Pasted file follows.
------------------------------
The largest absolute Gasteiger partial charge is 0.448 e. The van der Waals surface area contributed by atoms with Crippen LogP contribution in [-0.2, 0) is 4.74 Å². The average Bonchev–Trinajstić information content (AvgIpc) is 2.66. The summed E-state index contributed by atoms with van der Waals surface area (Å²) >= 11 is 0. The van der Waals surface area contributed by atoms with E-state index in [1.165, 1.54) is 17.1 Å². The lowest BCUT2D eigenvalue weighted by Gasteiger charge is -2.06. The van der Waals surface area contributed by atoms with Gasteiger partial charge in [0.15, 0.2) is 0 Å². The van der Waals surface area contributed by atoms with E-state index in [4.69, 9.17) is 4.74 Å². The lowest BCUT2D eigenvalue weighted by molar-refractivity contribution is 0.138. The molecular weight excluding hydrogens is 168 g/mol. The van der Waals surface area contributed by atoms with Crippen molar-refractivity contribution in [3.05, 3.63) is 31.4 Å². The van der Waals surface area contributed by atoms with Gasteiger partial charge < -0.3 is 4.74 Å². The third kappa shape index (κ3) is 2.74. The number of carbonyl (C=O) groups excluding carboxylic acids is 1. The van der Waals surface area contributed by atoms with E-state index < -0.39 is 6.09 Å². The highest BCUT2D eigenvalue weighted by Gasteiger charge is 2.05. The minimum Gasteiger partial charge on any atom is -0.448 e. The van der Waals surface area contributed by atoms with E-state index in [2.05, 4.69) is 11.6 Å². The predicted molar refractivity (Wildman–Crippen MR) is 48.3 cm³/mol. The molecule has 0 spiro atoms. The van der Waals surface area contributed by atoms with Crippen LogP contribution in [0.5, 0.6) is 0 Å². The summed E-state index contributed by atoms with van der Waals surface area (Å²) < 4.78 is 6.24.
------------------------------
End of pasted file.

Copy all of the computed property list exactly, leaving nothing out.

The largest absolute Gasteiger partial charge is 0.448 e. The van der Waals surface area contributed by atoms with Crippen LogP contribution in [-0.2, 0) is 4.74 Å². The average Bonchev–Trinajstić information content (AvgIpc) is 2.66. The summed E-state index contributed by atoms with van der Waals surface area (Å²) >= 11 is 0. The van der Waals surface area contributed by atoms with E-state index in [1.165, 1.54) is 17.1 Å². The lowest BCUT2D eigenvalue weighted by Gasteiger charge is -2.06. The van der Waals surface area contributed by atoms with Gasteiger partial charge in [0.15, 0.2) is 0 Å². The van der Waals surface area contributed by atoms with E-state index in [4.69, 9.17) is 4.74 Å². The lowest BCUT2D eigenvalue weighted by molar-refractivity contribution is 0.138. The molecular weight excluding hydrogens is 168 g/mol. The van der Waals surface area contributed by atoms with Crippen molar-refractivity contribution in [3.05, 3.63) is 31.4 Å². The van der Waals surface area contributed by atoms with Gasteiger partial charge < -0.3 is 4.74 Å². The third kappa shape index (κ3) is 2.74. The number of carbonyl (C=O) groups excluding carboxylic acids is 1. The van der Waals surface area contributed by atoms with E-state index < -0.39 is 6.09 Å². The highest BCUT2D eigenvalue weighted by Gasteiger charge is 2.05. The minimum Gasteiger partial charge on any atom is -0.448 e. The van der Waals surface area contributed by atoms with E-state index in [2.05, 4.69) is 11.6 Å². The predicted molar refractivity (Wildman–Crippen MR) is 48.3 cm³/mol. The molecule has 0 spiro atoms. The van der Waals surface area contributed by atoms with Crippen LogP contribution in [0.5, 0.6) is 0 Å². The summed E-state index contributed by atoms with van der Waals surface area (Å²) < 4.78 is 6.24.